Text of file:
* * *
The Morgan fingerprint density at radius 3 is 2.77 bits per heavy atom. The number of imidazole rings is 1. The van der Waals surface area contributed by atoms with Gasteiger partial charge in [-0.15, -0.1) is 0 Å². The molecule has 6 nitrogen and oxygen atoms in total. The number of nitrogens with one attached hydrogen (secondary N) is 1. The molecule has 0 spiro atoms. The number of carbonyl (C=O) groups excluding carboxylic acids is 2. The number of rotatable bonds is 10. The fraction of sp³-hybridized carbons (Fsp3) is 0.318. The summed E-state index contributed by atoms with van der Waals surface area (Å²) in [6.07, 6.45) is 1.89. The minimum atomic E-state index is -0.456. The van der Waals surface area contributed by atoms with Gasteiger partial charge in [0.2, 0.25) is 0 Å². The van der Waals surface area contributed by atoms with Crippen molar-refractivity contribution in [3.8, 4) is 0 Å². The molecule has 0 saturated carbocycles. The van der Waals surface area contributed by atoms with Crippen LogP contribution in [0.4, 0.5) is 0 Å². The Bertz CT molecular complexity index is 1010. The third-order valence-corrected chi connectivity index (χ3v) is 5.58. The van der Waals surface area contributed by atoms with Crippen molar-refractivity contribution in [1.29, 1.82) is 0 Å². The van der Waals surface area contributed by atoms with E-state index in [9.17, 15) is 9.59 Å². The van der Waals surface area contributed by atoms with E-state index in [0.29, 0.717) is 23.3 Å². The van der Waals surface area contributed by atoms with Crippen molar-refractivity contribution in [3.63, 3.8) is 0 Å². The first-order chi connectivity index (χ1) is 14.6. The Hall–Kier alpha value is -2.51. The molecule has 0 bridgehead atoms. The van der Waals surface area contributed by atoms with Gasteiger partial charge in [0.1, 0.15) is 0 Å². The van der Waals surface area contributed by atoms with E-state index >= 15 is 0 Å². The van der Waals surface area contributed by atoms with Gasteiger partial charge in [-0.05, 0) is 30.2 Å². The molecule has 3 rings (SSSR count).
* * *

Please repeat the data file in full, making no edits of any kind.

The Morgan fingerprint density at radius 3 is 2.77 bits per heavy atom. The number of imidazole rings is 1. The van der Waals surface area contributed by atoms with Gasteiger partial charge in [-0.15, -0.1) is 0 Å². The molecule has 6 nitrogen and oxygen atoms in total. The number of nitrogens with one attached hydrogen (secondary N) is 1. The molecule has 0 spiro atoms. The number of carbonyl (C=O) groups excluding carboxylic acids is 2. The number of rotatable bonds is 10. The fraction of sp³-hybridized carbons (Fsp3) is 0.318. The summed E-state index contributed by atoms with van der Waals surface area (Å²) in [6.07, 6.45) is 1.89. The minimum atomic E-state index is -0.456. The van der Waals surface area contributed by atoms with Gasteiger partial charge in [0.2, 0.25) is 0 Å². The van der Waals surface area contributed by atoms with Crippen molar-refractivity contribution in [3.8, 4) is 0 Å². The molecule has 0 saturated carbocycles. The van der Waals surface area contributed by atoms with Crippen LogP contribution in [0.4, 0.5) is 0 Å². The Bertz CT molecular complexity index is 1010. The third-order valence-corrected chi connectivity index (χ3v) is 5.58. The van der Waals surface area contributed by atoms with Crippen molar-refractivity contribution in [1.29, 1.82) is 0 Å². The van der Waals surface area contributed by atoms with E-state index in [9.17, 15) is 9.59 Å². The van der Waals surface area contributed by atoms with E-state index in [0.29, 0.717) is 23.3 Å². The van der Waals surface area contributed by atoms with Crippen molar-refractivity contribution in [3.63, 3.8) is 0 Å². The first-order chi connectivity index (χ1) is 14.6. The Hall–Kier alpha value is -2.51. The molecule has 0 bridgehead atoms. The van der Waals surface area contributed by atoms with Gasteiger partial charge in [0.1, 0.15) is 0 Å². The van der Waals surface area contributed by atoms with E-state index >= 15 is 0 Å². The van der Waals surface area contributed by atoms with Gasteiger partial charge in [-0.05, 0) is 30.2 Å². The molecule has 3 rings (SSSR count).